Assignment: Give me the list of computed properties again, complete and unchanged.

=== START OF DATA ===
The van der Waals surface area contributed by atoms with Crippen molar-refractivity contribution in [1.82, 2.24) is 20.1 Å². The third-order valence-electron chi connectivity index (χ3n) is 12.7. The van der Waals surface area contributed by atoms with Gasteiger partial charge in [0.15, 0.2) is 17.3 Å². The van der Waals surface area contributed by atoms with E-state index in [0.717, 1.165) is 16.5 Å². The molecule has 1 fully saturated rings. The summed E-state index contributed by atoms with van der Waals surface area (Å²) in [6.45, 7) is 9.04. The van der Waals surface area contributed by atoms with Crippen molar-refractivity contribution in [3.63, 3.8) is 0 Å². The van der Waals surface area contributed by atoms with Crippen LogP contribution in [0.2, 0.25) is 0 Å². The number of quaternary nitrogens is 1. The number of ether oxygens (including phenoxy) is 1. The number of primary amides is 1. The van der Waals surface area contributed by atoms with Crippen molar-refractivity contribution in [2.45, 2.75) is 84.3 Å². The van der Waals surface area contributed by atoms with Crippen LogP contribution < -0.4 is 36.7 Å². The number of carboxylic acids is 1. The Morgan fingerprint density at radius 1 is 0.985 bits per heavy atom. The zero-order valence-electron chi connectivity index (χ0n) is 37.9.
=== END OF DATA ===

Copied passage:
The van der Waals surface area contributed by atoms with Crippen molar-refractivity contribution in [1.82, 2.24) is 20.1 Å². The third-order valence-electron chi connectivity index (χ3n) is 12.7. The van der Waals surface area contributed by atoms with Gasteiger partial charge in [0.15, 0.2) is 17.3 Å². The van der Waals surface area contributed by atoms with E-state index in [0.717, 1.165) is 16.5 Å². The molecule has 1 fully saturated rings. The summed E-state index contributed by atoms with van der Waals surface area (Å²) in [6.45, 7) is 9.04. The van der Waals surface area contributed by atoms with Crippen molar-refractivity contribution in [3.63, 3.8) is 0 Å². The van der Waals surface area contributed by atoms with Crippen LogP contribution in [0.2, 0.25) is 0 Å². The number of quaternary nitrogens is 1. The number of ether oxygens (including phenoxy) is 1. The number of primary amides is 1. The van der Waals surface area contributed by atoms with Crippen molar-refractivity contribution in [2.45, 2.75) is 84.3 Å². The van der Waals surface area contributed by atoms with Crippen LogP contribution < -0.4 is 36.7 Å². The number of carboxylic acids is 1. The Morgan fingerprint density at radius 1 is 0.985 bits per heavy atom. The zero-order valence-electron chi connectivity index (χ0n) is 37.9.